Global Research - April 10, 2012
Civil liberties in America: Big brother is getting bigger
By Jack A. Smith
Government surveillance and attacks on the privacy of American citizens were bad enough under the Bush regime but they are getting even worse during the Obama years.
In addition to retaining President George W. Bush's many excesses, such as the Patriot Act, new information about the erosion of civil liberties emerges repeatedly during the era of President Barack Obama from the federal government, the courts and various police forces.
The Supreme Court added judicial insult to personal injury April 2 when it ruled 5-4 that jail officials may strip-search anyone arrested for any offense, even a trifle, as they are being incarcerated, even if they are awaiting a hearing or trial. The four ultraconservative judges were joined by Justice Anthony M. Kennedy.
According to the ACLU's Steven R. Shapiro, the "decision jeopardizes the privacy rights of millions of people who are arrested each year and brought to jail, often for minor offenses. Being forced to strip naked is a humiliating experience that no one should have to endure absent reasonable suspicion."
A day before the strip-search outrage, the New York Times reported that "law enforcement tracking of cellphones... has become a powerful and widely used surveillance tool for local police officials, with hundreds of departments, large and small, often using it aggressively with little or no court oversight, documents show.... One police training manual describes cellphones as 'the virtual biographer of our daily activities,' providing a hunting ground for learning contacts and travels."
Other abuses of civil liberties are taking place with increasing frequency, but the public outcry has mainly been muted, an enticement for the authorities to go even further. On March 23, the American Civil Liberties Union reported:
"The Obama administration has extended the time the National Counterterrorism Center (NCTC) can collect and hold on to records on U.S. citizens and residents from 180 days to five years, even where those people have no suspected ties to terrorism. The new NCTC guidelines, which were approved by Attorney General Eric Holder, will give the intelligence community much broader access to information about Americans retained in various government databases....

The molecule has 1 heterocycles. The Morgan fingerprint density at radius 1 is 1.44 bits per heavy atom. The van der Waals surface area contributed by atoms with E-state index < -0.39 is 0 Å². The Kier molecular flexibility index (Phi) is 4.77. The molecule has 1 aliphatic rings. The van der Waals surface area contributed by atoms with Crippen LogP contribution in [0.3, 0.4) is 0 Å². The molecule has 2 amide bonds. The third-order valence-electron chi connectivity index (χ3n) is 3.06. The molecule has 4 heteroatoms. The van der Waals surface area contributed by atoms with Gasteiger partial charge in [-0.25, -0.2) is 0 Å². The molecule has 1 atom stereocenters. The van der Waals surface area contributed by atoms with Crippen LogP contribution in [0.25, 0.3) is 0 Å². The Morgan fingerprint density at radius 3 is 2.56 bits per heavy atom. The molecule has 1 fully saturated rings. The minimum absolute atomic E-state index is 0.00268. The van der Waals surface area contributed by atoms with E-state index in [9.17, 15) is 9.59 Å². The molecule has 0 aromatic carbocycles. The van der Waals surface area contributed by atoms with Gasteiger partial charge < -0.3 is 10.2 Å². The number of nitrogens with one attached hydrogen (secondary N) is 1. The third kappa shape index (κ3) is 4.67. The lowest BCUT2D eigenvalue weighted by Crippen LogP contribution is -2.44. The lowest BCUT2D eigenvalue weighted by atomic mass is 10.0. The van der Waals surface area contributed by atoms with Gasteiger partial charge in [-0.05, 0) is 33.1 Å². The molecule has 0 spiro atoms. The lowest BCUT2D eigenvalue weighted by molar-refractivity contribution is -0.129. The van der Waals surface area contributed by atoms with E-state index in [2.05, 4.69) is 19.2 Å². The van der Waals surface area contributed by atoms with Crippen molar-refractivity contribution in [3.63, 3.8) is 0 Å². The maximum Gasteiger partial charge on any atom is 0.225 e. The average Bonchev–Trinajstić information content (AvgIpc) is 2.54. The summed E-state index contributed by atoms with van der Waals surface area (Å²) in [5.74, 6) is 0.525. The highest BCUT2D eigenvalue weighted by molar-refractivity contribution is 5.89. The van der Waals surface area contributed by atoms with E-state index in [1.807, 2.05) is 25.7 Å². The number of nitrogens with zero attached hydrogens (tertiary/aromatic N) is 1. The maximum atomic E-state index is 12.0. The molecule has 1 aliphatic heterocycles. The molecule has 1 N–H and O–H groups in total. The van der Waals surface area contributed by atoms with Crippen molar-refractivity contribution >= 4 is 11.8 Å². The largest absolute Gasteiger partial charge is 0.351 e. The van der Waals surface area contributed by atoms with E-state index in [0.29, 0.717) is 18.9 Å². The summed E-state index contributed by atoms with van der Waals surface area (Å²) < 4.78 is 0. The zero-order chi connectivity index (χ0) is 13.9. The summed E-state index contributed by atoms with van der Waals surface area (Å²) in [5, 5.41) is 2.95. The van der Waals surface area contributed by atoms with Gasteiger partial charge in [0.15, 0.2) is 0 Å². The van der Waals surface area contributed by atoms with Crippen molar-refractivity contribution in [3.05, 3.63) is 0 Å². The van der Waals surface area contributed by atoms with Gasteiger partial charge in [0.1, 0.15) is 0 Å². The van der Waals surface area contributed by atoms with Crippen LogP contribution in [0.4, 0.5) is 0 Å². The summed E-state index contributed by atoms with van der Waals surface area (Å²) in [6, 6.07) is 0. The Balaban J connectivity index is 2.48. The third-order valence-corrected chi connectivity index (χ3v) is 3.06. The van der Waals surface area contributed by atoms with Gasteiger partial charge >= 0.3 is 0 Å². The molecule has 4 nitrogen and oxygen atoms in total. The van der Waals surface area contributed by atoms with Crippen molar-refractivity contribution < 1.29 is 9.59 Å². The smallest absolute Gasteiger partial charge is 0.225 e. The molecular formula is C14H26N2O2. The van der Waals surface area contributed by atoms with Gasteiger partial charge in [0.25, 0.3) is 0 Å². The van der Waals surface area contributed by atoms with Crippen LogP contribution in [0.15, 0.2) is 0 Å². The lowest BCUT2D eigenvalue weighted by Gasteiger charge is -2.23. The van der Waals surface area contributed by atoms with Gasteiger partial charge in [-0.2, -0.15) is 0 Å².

"Authorizing the 'temporary' retention of non-terrorism-related citizens and resident information for five years essentially removes the restraint against wholesale collection of our personal information by the government, and puts all Americans at risk of unjustified scrutiny. Such unfettered collection risks reviving the Bush administration's Total Information Awareness program, which Congress killed in 2003."
The news, evidently, was underwhelming. Tom Engelhardt wrote April 4: "For most Americans, it was just life as we've known it since September 11, 2001, since we scared ourselves to death and accepted that just about anything goes, as long as it supposedly involves protecting us from terrorists. Basic information or misinformation, possibly about you, is to be stored away for five years — or until some other attorney general and director of national intelligence thinks it's even more practical and effective to keep you on file for 10 years, 20 years, or until death do us part — and it hardly made a ripple."
A week earlier, new information was uncovered about Washington's clandestine interpretation of the Patriot Act. Most Americans are only aware of the public version of the Bush Administration's perfidious law passed by Congress in a virtual panic soon after 9/11. But the White House and leaders of Congress and the Justice department have a secret understanding of the Patriot Act's wider purposes and uses.
Alex Abdo of the ACLU's National Security Project revealed March 16:
"The government has just officially confirmed what we've long suspected: there are secret Justice Department opinions about the Patriot Act's Section 215, which allows the government to get secret orders from a special surveillance court (the FISA Court) requiring Internet service providers and other companies to turn over 'any tangible things.' Just exactly what the government thinks that phrase means remains to be seen, but there are indications that their take on it is very broad.
"Late last night we received the first batch of documents from the government in response to our Freedom of Information Act request for any files on its legal interpretation of Section 215. The release coincided with the latest in a string of strong warnings from two senators about how the government has secretly interpreted the law. According to them both, the interpretation would shock not just ordinary Americans, but even their fellow lawmakers not on the intelligence committees.
"Although we're still reviewing the documents, we're not holding our breath for any meaningful explanation from the government about its secret take on the Patriot Act."
The Senators involved were not identified, but they were Ron Wyden (D-Ore.) and Mark Udall (D-Colo.), both of whom went public about the secret Patriot Act last May. Wyden declared at the time: “When the American people find out how their government has secretly interpreted the Patriot Act, they will be stunned and they will be angry.” Udall echoed, “Americans would be alarmed if they knew how this law is being carried out.”